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An Osteopath's Guide to a Happy Holiday

When you’ve looked forward to that dream getaway for so long, the last thing you want is back pain to ruin it but the combination of being out of your usual routine, travelling and sleeping in a different bed can often play havoc with your back. All too often we as practitioners hear our patients coming in to us having been on holiday, hoping to have a stress free, relaxing time, but instead have developed back pain whilst there, putting somewhat of a dampener on their ever needed break.


The reality is that most back injuries are not caused from activity based holidays but from the relaxing ones. Our backs are designed for movement so, our normal movement patterns of travelling to work and moving around is something most backs like. However, the risks associated with going on holiday don’t just start when you arrive…..Holiday risks start pre-holiday with the build-up of stress, trying to fit things in at work and longer hours or getting things ready at home, sorting the pets out, etc. Getting the cases out of the loft, the packing, repeatedly bending over suitcases, then once packed there’s manoeuvring them downstairs and lifting them into the car….. Even before you’ve left the house those aches and pain can start to rear their heads!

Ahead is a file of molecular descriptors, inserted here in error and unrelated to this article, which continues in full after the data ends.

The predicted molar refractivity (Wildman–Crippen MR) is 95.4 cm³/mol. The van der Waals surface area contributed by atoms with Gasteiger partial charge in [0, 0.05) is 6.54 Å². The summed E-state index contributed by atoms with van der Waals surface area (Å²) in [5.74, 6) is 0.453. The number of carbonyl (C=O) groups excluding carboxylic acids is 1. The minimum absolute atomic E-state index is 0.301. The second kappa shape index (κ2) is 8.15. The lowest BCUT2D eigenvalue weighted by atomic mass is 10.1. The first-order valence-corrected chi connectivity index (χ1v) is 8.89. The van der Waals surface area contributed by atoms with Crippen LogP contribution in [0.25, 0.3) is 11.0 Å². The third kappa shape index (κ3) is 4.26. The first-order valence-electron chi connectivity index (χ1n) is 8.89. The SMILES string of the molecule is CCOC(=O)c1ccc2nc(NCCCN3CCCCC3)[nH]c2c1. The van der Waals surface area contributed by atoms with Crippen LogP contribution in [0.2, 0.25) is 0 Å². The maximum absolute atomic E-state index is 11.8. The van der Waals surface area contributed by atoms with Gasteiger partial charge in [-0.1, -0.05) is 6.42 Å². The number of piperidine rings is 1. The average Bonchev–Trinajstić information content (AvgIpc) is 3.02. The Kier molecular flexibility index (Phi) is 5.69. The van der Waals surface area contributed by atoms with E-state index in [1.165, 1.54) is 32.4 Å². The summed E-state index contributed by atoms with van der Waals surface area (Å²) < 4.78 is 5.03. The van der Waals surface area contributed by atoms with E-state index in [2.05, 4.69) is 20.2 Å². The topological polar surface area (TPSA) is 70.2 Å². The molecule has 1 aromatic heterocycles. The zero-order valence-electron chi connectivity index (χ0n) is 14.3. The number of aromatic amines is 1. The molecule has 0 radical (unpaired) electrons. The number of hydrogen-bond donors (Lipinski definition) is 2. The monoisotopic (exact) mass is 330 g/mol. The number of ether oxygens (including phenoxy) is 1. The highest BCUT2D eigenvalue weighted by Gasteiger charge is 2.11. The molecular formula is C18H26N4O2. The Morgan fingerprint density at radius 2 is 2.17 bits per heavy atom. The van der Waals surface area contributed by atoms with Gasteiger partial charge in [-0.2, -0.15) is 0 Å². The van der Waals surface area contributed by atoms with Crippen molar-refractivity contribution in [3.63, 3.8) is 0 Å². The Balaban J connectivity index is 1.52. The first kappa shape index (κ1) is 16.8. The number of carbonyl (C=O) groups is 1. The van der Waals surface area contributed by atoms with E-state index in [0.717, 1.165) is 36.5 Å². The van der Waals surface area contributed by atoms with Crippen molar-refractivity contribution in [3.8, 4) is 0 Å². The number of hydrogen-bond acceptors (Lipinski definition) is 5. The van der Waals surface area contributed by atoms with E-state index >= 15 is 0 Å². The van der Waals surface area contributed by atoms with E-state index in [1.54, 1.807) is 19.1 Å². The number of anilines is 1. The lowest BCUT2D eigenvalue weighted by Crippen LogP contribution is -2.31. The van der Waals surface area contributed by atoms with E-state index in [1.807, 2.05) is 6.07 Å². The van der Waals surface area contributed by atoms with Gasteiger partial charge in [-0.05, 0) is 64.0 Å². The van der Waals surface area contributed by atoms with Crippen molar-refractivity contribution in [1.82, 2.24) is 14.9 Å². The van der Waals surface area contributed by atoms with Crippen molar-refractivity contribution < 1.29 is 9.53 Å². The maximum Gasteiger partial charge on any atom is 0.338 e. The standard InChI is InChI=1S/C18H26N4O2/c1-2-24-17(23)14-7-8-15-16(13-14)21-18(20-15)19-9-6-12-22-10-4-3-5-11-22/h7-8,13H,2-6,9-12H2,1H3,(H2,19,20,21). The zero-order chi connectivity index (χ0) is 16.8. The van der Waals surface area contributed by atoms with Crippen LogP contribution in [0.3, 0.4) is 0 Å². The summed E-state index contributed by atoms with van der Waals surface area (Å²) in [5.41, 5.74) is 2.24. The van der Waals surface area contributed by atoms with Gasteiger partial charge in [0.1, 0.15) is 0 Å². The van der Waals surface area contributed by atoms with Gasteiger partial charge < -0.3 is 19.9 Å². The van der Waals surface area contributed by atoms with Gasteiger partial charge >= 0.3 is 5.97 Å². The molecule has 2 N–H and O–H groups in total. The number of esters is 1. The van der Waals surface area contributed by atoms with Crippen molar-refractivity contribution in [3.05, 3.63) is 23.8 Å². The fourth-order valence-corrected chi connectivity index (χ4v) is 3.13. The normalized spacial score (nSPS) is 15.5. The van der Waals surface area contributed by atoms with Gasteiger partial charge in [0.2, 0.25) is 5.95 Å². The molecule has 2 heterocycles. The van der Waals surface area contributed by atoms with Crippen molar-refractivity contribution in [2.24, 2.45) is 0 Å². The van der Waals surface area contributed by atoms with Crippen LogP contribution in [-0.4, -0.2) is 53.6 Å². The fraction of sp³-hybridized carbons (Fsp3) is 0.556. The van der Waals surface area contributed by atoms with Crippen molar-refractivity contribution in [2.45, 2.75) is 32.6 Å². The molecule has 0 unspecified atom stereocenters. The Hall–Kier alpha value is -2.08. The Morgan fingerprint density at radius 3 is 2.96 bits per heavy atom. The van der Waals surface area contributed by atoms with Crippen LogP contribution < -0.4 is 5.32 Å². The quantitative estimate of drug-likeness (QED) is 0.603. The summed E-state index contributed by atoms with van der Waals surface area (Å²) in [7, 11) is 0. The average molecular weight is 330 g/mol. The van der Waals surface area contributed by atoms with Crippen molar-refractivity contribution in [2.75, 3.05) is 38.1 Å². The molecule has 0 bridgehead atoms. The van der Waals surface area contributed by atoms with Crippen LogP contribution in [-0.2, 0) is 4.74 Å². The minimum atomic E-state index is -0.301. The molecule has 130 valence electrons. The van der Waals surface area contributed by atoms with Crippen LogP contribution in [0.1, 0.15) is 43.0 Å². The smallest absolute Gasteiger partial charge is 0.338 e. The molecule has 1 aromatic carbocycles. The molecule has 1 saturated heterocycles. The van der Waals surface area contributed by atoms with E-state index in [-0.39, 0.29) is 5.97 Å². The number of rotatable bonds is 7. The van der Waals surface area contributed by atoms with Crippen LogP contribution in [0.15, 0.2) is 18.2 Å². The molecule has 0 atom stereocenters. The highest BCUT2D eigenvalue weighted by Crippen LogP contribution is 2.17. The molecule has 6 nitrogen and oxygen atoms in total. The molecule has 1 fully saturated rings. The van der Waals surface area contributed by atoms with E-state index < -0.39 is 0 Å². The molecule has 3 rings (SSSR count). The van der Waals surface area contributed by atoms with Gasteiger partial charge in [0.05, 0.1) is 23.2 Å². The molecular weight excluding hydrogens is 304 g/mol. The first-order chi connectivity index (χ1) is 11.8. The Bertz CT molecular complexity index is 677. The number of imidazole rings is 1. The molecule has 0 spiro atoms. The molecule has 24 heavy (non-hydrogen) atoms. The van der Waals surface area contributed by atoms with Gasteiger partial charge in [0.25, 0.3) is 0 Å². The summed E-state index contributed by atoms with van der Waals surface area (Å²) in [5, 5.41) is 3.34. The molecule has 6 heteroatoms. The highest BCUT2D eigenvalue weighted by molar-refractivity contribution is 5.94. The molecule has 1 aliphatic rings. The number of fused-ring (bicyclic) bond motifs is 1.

Sitting rather crammed in a car, train or plane for a number of hours can allow even the healthiest of spines to stiffen a little, as can taking cases and bags on and off trolleys and luggage carousels at ungodly times of the day will also take their toll. So all in all travelling on holiday offers the perfect conditions for back problems.


Other injuries occur thorough changes in movement patterns or due to the unaccustomed activities such as water sports, beach sports and general splashing about with children, while a preventable offender is sunbathing. Sun beds are notorious for poor support for the back, where lying on your tummy puts pressure through the lower back, and is made even worse by leaning up to read a book. The occasional dip in the pool to cool off does little to help counter this. Similarly when you’ve had a relaxing, relatively inactive day you then climb into bed where the back can suffer more punishment. Hotel beds are often unsupportive allowing your back to sag. However sometimes beds can be too hard and then not really be supportive either, the same can be said for pillows.


So, what can you do to prevent back pain on holiday?



The very first steps to packing...


  • Baggage selection - buy the lightest case/bag possible that has wheels; hard cases can sometimes weigh a lot before you even start to fill them.

  • Two cases are better than one. It’s always better to take two lighter cases than one heavy one; it allows a better weight distribution.



Before you leave the house...

  • Pack your suitcase at a comfortable height to reducing the bending and do this well in advance to avoid last minute stress. If you’re the type of person who takes a long time to pack do it in stages.

  • When picking up your bags bend from the knees not waist when lifting and avoid twisting and stretching while holding the bag.

  • If you have a comfortable pillow and there’s room in the case take it.